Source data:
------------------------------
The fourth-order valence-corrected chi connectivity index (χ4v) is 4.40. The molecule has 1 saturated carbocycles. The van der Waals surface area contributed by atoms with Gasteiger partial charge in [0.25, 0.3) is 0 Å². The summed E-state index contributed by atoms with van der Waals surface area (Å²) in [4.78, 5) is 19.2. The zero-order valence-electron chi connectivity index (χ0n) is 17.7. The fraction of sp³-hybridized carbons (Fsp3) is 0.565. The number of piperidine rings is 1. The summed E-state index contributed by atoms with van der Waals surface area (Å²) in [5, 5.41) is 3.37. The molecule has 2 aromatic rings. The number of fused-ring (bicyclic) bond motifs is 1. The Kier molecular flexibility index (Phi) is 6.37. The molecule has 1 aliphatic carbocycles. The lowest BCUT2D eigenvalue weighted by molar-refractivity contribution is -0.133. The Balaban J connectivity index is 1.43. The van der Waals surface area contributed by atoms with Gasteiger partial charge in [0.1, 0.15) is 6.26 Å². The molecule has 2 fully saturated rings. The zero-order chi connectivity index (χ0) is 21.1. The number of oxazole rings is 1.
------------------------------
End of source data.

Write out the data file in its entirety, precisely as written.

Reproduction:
The fourth-order valence-corrected chi connectivity index (χ4v) is 4.40. The molecule has 1 saturated carbocycles. The van der Waals surface area contributed by atoms with Gasteiger partial charge in [0.25, 0.3) is 0 Å². The summed E-state index contributed by atoms with van der Waals surface area (Å²) in [4.78, 5) is 19.2. The zero-order valence-electron chi connectivity index (χ0n) is 17.7. The fraction of sp³-hybridized carbons (Fsp3) is 0.565. The number of piperidine rings is 1. The summed E-state index contributed by atoms with van der Waals surface area (Å²) in [5, 5.41) is 3.37. The molecule has 2 aromatic rings. The number of fused-ring (bicyclic) bond motifs is 1. The Kier molecular flexibility index (Phi) is 6.37. The molecule has 1 aliphatic carbocycles. The lowest BCUT2D eigenvalue weighted by molar-refractivity contribution is -0.133. The Balaban J connectivity index is 1.43. The van der Waals surface area contributed by atoms with Gasteiger partial charge in [0.1, 0.15) is 6.26 Å². The molecule has 2 fully saturated rings. The zero-order chi connectivity index (χ0) is 21.1. The number of oxazole rings is 1.